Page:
Social change is central to what we do in the UCC: it’s in our denominational DNA. But we are more than the League of Women Voters, the NAACP, GLAAD, or the ACLU, though we sometimes partner with them. There is a different dimension to who we are and what we’re about.
We in the UCC, especially in the Congregation tradition, tend to have a “low” sense of ecclesiology — the theology of the nature of the church. Some of us here today may not see Plymouth as all that different than the organizations that I just named, and perhaps you see us essentially as a community organization that meets once a week…but with good music. Others of us know that there is more to the story, more to the nature of who we are, and more to explore as our spiritual lives unfold individually and together as a body.
Early Congregationalists in England refused to identify with the church under the monarchy or even as a denomination. For them, the true church was a gathered body of people in one local place, called together to seek God and God’s intention for our lives. The Salem Church Covenant of 1629 spells it out: ‘We Covenant with the Lord and one with another; and do bind our selves in the presence of God, to walk together in all his waies, according as he is pleased to reveale himselfe unto us in his Blessed word of truth.” And when new members join Plymouth, as they (will do/did) today, we still exchange words of covenant with each other. Your name doesn’t go on a national list at the UCC offices in Cleveland…you are a member of Plymouth Congregational UCC, the local church. Your clergy are not members of the denomination, a presbytery, an annual conference, or a diocese…we are members of this local church.
Our forebears didn’t believe in great hierarchies or bishops or popes or monarchs, but rather in people and pastors, who together try to seek God’s ways and live accordingly. And that is a radical notion of being the Movement, not the Establishment. And today, we also see ourselves as connected ecumenically to sisters and brothers around the world.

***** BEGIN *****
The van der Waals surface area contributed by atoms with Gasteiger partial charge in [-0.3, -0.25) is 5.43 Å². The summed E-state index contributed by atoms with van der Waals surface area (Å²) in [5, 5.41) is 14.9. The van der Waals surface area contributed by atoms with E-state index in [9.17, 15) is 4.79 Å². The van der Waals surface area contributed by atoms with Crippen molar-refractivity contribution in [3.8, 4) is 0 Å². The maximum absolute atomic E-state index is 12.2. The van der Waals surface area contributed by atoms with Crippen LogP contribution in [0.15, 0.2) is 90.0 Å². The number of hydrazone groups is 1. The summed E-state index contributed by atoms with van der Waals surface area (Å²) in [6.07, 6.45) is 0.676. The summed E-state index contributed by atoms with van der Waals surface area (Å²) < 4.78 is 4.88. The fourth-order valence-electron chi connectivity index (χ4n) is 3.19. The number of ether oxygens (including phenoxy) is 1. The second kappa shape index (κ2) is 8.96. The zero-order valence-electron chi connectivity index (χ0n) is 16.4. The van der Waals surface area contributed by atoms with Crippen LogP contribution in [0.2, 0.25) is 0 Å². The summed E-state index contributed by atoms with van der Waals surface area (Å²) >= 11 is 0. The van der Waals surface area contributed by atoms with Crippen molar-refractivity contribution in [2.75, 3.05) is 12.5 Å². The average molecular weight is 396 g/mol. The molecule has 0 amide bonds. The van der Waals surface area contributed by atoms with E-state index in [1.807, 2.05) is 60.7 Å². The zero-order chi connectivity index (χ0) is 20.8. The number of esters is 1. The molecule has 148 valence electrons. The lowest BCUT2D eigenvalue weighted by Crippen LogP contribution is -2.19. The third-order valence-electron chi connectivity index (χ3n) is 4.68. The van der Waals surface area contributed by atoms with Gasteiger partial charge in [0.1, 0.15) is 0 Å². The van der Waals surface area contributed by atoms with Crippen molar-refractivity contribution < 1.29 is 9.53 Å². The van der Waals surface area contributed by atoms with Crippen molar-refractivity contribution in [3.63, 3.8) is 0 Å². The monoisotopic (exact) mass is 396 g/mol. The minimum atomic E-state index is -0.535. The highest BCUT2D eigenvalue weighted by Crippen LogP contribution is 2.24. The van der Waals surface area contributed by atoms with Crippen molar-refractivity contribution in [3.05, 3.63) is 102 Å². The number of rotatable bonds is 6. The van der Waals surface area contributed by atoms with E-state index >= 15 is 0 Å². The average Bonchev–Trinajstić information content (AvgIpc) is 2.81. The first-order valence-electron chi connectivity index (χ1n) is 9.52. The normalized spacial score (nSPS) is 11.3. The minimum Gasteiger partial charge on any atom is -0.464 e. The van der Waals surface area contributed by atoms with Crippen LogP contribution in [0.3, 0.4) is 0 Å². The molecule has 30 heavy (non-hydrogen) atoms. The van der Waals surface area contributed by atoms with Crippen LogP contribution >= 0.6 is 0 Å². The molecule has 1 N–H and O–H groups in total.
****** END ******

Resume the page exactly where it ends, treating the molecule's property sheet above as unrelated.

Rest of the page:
And there is a more mystical aspect as well, in what it means to be the church. The roots of Greek word for church, ekklesia, from which we get our word ecclesiastical, mean called out. We are called out of our private lives to form community. We are called out of our comfort to have compassion for those who are hurting. We are called out of our individual needs to serve the needs of others. We are called out of our radical individualism and self-interest to be part of something greater. We are called out of our aloneness to be the body of Christ in the world.
The gathered body — that is what it means for us to be church.
When Paul was writing to those who had been called out and then called together in Corinth, he was doing so before any of our four gospels had been written, probably about 15 years before the earliest, the Gospel of Mark. So, this is early material…perhaps from 20 years after Jesus’ death. People did not yet know what it meant to be the church, so Paul uses this amazing metaphor of parts of the body, which are organically connected. “If one member suffers, all suffer together with it; if one member is honored, all rejoice together with it.” We aren’t just a collection of individuals…we are an organic, even a mystical, whole. And through baptism and covenant, we individuals become part of that organism. We become part of the Movement: the same Movement that Jesus started 2,000 years ago.
“Now, you are the body of Christ, and individually members of it.” Those are powerful words, but only if you let them sink into your being…past your mind, past your emotions, into your body and the depths of your being. You are the body of Christ. So, move! Go! You are called out to pray and to serve, BE the church because God and God’s world need you!
© 2018 Hal Chorpenning, all rights reserved. Please contact firstname.lastname@example.org for permission to reprint, which will typically be granted for non-profit uses.
The Rev. Hal Chorpenning has been Plymouth's senior minister since 2002. Before that, he was associate conference minister with the Connecticut Conference of the UCC. A grant from the Lilly Endowment enabled him to study Celtic Christianity in the UK and Ireland. Prior to ordained ministry, Hal had a business in corporate communications. Read more about Hal.